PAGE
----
This question is Question 2 from Ilka's book on page 8.

The first part is to prove that every $\omega^2\in \Lambda^2(V^{\ast})$ can be represented as \begin{equation*}\tag{1} \omega^2=\sigma_1\wedge\sigma_2+\dots +\sigma_{2r-1}\wedge\sigma_{2r} \end{equation*}for a certain basis $\sigma_1,\dots,\sigma_n$ of $V^{\ast}$.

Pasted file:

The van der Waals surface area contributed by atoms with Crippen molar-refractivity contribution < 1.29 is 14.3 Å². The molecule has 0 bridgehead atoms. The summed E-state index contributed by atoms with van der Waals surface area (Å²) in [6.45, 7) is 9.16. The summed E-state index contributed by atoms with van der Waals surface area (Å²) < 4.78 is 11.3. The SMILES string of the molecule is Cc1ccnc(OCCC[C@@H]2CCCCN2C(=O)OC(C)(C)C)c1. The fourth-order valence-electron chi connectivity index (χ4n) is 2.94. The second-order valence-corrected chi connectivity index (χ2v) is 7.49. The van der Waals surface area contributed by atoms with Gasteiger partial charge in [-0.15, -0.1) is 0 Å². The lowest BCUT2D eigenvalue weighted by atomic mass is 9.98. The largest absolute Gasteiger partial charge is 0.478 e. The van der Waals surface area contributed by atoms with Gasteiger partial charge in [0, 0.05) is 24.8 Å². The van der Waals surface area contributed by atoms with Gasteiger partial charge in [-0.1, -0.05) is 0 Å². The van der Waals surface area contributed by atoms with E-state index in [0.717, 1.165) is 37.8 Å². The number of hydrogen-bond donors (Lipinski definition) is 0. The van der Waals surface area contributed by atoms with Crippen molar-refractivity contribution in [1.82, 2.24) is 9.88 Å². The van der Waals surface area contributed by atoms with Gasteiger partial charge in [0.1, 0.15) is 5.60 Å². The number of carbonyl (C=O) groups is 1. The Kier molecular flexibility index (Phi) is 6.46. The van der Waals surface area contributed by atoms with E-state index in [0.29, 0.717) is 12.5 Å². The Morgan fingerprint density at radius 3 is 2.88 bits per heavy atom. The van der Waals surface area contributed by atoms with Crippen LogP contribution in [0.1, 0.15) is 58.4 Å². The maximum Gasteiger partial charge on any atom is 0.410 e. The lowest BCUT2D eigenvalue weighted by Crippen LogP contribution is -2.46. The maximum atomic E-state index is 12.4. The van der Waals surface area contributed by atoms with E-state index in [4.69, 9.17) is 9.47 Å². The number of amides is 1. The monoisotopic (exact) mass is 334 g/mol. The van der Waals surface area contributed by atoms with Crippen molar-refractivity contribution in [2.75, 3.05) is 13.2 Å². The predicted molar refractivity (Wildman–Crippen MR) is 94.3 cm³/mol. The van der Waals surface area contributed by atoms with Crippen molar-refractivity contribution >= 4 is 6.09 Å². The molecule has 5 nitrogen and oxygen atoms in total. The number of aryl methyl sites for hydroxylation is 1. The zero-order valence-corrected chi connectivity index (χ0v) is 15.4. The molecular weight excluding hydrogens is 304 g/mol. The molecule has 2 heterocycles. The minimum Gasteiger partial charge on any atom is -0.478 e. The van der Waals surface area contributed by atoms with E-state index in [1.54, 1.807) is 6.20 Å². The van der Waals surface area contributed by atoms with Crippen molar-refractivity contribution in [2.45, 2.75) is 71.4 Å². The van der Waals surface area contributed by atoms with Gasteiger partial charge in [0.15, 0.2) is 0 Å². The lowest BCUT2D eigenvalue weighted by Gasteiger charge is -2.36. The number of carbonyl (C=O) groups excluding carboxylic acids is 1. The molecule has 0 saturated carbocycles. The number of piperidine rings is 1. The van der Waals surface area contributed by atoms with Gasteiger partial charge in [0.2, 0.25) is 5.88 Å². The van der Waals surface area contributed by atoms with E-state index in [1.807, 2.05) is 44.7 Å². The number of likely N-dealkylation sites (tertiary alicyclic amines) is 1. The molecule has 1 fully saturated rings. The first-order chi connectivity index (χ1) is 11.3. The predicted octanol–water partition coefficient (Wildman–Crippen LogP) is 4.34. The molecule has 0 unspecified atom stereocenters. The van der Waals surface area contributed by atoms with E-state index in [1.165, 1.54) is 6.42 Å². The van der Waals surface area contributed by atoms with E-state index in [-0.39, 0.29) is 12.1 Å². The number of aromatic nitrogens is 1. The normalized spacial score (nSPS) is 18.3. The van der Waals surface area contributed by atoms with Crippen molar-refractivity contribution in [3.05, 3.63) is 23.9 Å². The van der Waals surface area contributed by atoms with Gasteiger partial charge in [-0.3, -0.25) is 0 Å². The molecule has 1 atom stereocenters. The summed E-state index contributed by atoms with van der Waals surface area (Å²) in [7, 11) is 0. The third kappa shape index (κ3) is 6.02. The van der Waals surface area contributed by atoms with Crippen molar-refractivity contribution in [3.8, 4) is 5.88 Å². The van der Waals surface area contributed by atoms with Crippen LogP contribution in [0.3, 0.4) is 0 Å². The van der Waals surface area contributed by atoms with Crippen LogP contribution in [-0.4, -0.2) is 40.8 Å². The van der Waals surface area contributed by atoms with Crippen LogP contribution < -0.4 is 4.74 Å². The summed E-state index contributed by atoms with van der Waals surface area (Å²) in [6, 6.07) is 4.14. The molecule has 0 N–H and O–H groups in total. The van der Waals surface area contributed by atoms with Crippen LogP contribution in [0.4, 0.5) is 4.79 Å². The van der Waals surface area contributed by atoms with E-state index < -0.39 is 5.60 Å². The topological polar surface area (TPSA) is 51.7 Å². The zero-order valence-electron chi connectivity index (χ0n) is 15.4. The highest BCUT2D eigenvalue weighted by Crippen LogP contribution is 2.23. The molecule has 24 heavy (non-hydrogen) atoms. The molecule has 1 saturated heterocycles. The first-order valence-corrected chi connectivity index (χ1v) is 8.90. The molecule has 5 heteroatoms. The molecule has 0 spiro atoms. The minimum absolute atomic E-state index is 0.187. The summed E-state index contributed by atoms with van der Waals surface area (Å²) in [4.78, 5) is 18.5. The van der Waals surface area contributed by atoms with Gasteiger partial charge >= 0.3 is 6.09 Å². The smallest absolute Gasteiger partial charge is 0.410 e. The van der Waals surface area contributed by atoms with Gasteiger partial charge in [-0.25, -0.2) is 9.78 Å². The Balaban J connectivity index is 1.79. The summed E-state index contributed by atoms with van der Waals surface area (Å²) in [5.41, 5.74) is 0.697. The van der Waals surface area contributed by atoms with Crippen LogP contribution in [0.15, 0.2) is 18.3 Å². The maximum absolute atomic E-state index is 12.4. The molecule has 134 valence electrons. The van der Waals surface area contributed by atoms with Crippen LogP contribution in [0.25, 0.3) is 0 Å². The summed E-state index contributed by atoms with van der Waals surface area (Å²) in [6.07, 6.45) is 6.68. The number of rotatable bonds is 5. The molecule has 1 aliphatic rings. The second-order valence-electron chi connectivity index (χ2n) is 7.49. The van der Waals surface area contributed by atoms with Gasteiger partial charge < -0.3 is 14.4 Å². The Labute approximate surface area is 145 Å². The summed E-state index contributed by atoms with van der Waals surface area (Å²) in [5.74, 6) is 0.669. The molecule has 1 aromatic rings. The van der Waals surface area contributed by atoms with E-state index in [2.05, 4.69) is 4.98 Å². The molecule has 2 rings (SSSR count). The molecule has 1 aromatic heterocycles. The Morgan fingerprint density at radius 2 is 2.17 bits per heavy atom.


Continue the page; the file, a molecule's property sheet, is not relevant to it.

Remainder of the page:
I am having some difficulty with this. I tried to see how this might work for the two form: \begin{equation*} \sigma_1\wedge\sigma_3: V\times V\rightarrow\mathbb{R}. \end{equation*}Given $(u, v)\in V\times V$, we have on the one hand \begin{equation*} \sigma_1\wedge\sigma_3(u, v)=\sigma_1(u)\sigma_3(v)-\sigma_1(v)\sigma_3(u), \end{equation*}and if $(1)$ is to be satisfied we require that the RHS of this equation equals \begin{equation*} \sigma_1\wedge\sigma_2(u, v)+\dots +\sigma_{2r-1}\wedge\sigma_{2r}(u, v) \end{equation*} for some $r$. Now since the highest index on the left hand side is 3, I thought this would imply that $r=2$ would be a good candidate. However, this implies that \begin{equation*} \sigma_1(u)\sigma_3(v)-\sigma_1(v)\sigma_3(u)=\sigma_1(u)\sigma_2(v)-\sigma_1(v)\sigma_2(u)+\sigma_3(u)\sigma_4(v)-\sigma_3(v)\sigma_4(u). \end{equation*}I'm not sure how to proceed further without defining one of the forms as a linear combination of the others. This would be wrong because as basis vectors they must be linearly independent.